SCOTUS suggests in Townsend v. Sain, 372 U.S. 293, that a subject's
confession was constitutionally
inadmissible if it was adduced by police questioning during a period
when petitioner's will was overborne by a drug having the properties
of a "truth serum."
In Miranda v. Arizona, it is held that
If the interrogation continues without the presence of an attorney and
a statement is taken, a heavy burden rests on the government to
demonstrate that the defendant knowingly and intelligently waived his
privilege against self-incrimination and his right to retained or
appointed counsel. Escobedo v. Illinois, 378 U. S. 478, 490, n. 14.
This Court has always set high standards of proof for the waiver of
constitutional rights, Johnson v. Zerbst, 304 U. S. 458 (1938), and we
reassert these standards as applied to in-custody interrogation.
Subsequently in Colorado v. Connelly, defendant suffered from psychosis that "interfered with his ability to make free and rational choices and, although not preventing him from understanding his rights, motivated his confession." The court found that
Coercive police activity is a necessary predicate to finding that a
confession is not "voluntary" within the meaning of the Due Process
Clause. Here, the taking of respondent's statements and their
admission into evidence constituted no violation of that Clause. While
a defendant's mental condition may be a "significant" factor in the
"voluntariness" calculus, this does not justify a conclusion
that his mental condition, by itself and apart from its relation to
official coercion, should ever dispose of the inquiry into
In the Massachusetts case Commonwealth v. Hilton, 443 Mass. 597, the Mass. Supreme Court (in the first ruling) said that
We see no error in the judge's finding that the defendant's mental
infirmities were such that she did not understand the Miranda
warnings, and we therefore conclude that statements made after the
interrogation did become custodial were properly suppressed.
On remand and after in a second appear, in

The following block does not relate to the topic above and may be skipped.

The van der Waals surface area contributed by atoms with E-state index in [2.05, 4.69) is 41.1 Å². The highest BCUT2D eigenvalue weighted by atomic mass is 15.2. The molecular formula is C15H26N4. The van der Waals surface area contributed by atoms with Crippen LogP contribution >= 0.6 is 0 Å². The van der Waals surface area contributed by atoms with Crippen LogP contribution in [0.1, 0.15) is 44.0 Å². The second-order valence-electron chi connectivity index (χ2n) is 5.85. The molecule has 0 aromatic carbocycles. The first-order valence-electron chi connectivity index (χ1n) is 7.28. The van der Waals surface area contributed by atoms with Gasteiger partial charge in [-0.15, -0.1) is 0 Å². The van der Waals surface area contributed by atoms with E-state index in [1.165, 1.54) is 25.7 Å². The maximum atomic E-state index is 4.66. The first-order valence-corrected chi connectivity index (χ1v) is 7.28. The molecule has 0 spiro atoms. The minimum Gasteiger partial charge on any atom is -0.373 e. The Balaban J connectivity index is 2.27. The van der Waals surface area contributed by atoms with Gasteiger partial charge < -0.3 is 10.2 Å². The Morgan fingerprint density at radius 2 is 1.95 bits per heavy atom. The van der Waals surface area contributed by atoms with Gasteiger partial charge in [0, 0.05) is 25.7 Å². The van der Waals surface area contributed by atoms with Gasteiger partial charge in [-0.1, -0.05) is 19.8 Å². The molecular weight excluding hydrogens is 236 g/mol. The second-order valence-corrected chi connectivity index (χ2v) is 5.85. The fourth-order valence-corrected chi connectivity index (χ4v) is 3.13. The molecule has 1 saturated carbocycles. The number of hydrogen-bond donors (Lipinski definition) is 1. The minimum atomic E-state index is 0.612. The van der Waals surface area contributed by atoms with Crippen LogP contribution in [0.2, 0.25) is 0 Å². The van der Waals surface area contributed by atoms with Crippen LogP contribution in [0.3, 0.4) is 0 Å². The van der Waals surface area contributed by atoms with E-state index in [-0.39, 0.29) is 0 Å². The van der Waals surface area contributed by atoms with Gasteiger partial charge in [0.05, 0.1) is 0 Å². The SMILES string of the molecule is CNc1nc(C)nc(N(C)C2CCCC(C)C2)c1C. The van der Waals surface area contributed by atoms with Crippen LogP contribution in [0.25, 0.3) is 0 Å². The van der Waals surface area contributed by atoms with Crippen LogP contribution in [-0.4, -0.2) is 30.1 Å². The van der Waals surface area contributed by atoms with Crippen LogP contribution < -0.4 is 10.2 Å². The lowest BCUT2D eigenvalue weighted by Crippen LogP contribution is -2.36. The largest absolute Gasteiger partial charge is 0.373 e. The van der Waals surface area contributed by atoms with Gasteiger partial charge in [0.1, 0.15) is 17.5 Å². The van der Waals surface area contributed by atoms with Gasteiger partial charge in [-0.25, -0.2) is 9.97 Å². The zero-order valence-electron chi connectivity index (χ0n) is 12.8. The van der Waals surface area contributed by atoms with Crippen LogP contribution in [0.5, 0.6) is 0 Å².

Commonwealth v. Hilton, 823 N.E.2d 383, the Massachusetts Supreme Court ruled that
a finding that the defendant was unable to make a knowing, voluntary,
and intelligent waiver of her Miranda rights is not enough, standing
alone, to support the finding that her statements were involuntary.
The court found that the defendant was competent to stand trial contrary to the trial judge's determination, and said that
because we are unable to determine if the judge would have allowed the
supplemental motion to suppress without the erroneous findings, we
vacate the order for suppression and remand for further consideration.
The point here is that being mentally disabled is not per se proof that a confession is involuntary.
Turning specifically to intoxication, in Colorado v. Jewell, the trial court suppressed a confession while intoxicated "based on its finding that Jewell was too intoxicated to knowingly and intelligently waive his right to remain silent." The Colorado Supreme Court reversed the suppression
[b]ecause the facts do not support the trial court's determination
that Jewell's intoxication was so severe that he was demonstrably
unable to knowingly and intelligently waive his Miranda rights
which leaves open the possibility that there is some such degree of intoxication. The court determined that
Intoxication only invalidates an otherwise valid Miranda waiver if the
court finds through a preponderance of the evidence that the defendant
was incapable of understanding the nature of his rights and the
ramifications of waiving them.
Subsequent discussion partially fleshes out how one might determine whether a waiver is unknowing or unintelligent. Citing Colorado v. Kaiser, the court suggested considering
whether “the defendant seemed oriented to his or her surroundings and
situation; whether the defendant's answers were responsive and
appeared to be the product of a rational thought process; whether the
defendant was able to appreciate the seriousness of his or her
predicament, including the possibility of being incarcerated; whether
the defendant had the foresight to attempt to deceive the police in
hopes of avoiding prosecution; whether the defendant expressed
remorse for his or her actions; and whether the defendant expressly
stated that he or she understood their rights.”
One issue was raised regarding "cases where, as here, the intoxication is self-induced." A fundamental result of the mass of Miranda case law is that coercive actions by police invalidate a confession. Getting a suspect drunk(er) would be a clear case of a coercive police action, and presumably would be inadmissible under Townsend v. Sain.